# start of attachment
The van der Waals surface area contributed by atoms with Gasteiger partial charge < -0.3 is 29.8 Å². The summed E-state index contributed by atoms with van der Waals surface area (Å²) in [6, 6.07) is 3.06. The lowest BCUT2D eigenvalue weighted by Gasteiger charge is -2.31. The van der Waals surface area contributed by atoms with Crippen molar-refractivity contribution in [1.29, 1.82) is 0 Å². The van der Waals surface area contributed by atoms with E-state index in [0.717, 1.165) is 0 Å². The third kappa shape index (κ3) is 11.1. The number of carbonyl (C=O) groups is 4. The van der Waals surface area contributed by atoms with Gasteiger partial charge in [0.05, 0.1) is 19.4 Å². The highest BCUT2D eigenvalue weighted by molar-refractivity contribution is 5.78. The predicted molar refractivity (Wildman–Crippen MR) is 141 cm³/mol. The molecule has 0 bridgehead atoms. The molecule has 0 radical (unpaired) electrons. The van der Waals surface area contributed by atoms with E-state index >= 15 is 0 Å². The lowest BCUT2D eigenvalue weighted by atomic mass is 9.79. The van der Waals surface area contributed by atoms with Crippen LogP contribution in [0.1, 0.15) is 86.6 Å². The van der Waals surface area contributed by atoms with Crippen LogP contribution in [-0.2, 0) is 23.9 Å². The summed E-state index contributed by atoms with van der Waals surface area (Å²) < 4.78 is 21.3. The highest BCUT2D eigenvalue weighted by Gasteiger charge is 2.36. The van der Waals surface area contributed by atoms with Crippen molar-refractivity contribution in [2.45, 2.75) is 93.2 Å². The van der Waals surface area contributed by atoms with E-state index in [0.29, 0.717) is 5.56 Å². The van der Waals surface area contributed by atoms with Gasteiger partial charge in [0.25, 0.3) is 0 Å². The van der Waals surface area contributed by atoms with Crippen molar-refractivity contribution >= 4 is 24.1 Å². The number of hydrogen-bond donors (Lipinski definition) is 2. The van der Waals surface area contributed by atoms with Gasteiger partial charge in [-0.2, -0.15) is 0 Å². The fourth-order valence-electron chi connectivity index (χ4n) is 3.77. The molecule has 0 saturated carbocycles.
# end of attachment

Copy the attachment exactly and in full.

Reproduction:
The van der Waals surface area contributed by atoms with Gasteiger partial charge < -0.3 is 29.8 Å². The summed E-state index contributed by atoms with van der Waals surface area (Å²) in [6, 6.07) is 3.06. The lowest BCUT2D eigenvalue weighted by Gasteiger charge is -2.31. The van der Waals surface area contributed by atoms with Crippen molar-refractivity contribution in [1.29, 1.82) is 0 Å². The van der Waals surface area contributed by atoms with E-state index in [0.717, 1.165) is 0 Å². The third kappa shape index (κ3) is 11.1. The number of carbonyl (C=O) groups is 4. The van der Waals surface area contributed by atoms with Gasteiger partial charge in [0.05, 0.1) is 19.4 Å². The highest BCUT2D eigenvalue weighted by molar-refractivity contribution is 5.78. The predicted molar refractivity (Wildman–Crippen MR) is 141 cm³/mol. The molecule has 0 bridgehead atoms. The molecule has 0 radical (unpaired) electrons. The van der Waals surface area contributed by atoms with E-state index >= 15 is 0 Å². The lowest BCUT2D eigenvalue weighted by atomic mass is 9.79. The van der Waals surface area contributed by atoms with Crippen LogP contribution in [0.1, 0.15) is 86.6 Å². The van der Waals surface area contributed by atoms with Crippen LogP contribution in [-0.2, 0) is 23.9 Å². The summed E-state index contributed by atoms with van der Waals surface area (Å²) < 4.78 is 21.3. The highest BCUT2D eigenvalue weighted by Gasteiger charge is 2.36. The van der Waals surface area contributed by atoms with Crippen molar-refractivity contribution in [2.45, 2.75) is 93.2 Å². The van der Waals surface area contributed by atoms with E-state index in [0.29, 0.717) is 5.56 Å². The van der Waals surface area contributed by atoms with Gasteiger partial charge in [0.25, 0.3) is 0 Å². The van der Waals surface area contributed by atoms with Crippen molar-refractivity contribution >= 4 is 24.1 Å². The number of hydrogen-bond donors (Lipinski definition) is 2. The van der Waals surface area contributed by atoms with Gasteiger partial charge in [-0.2, -0.15) is 0 Å². The fourth-order valence-electron chi connectivity index (χ4n) is 3.77. The molecule has 0 saturated carbocycles.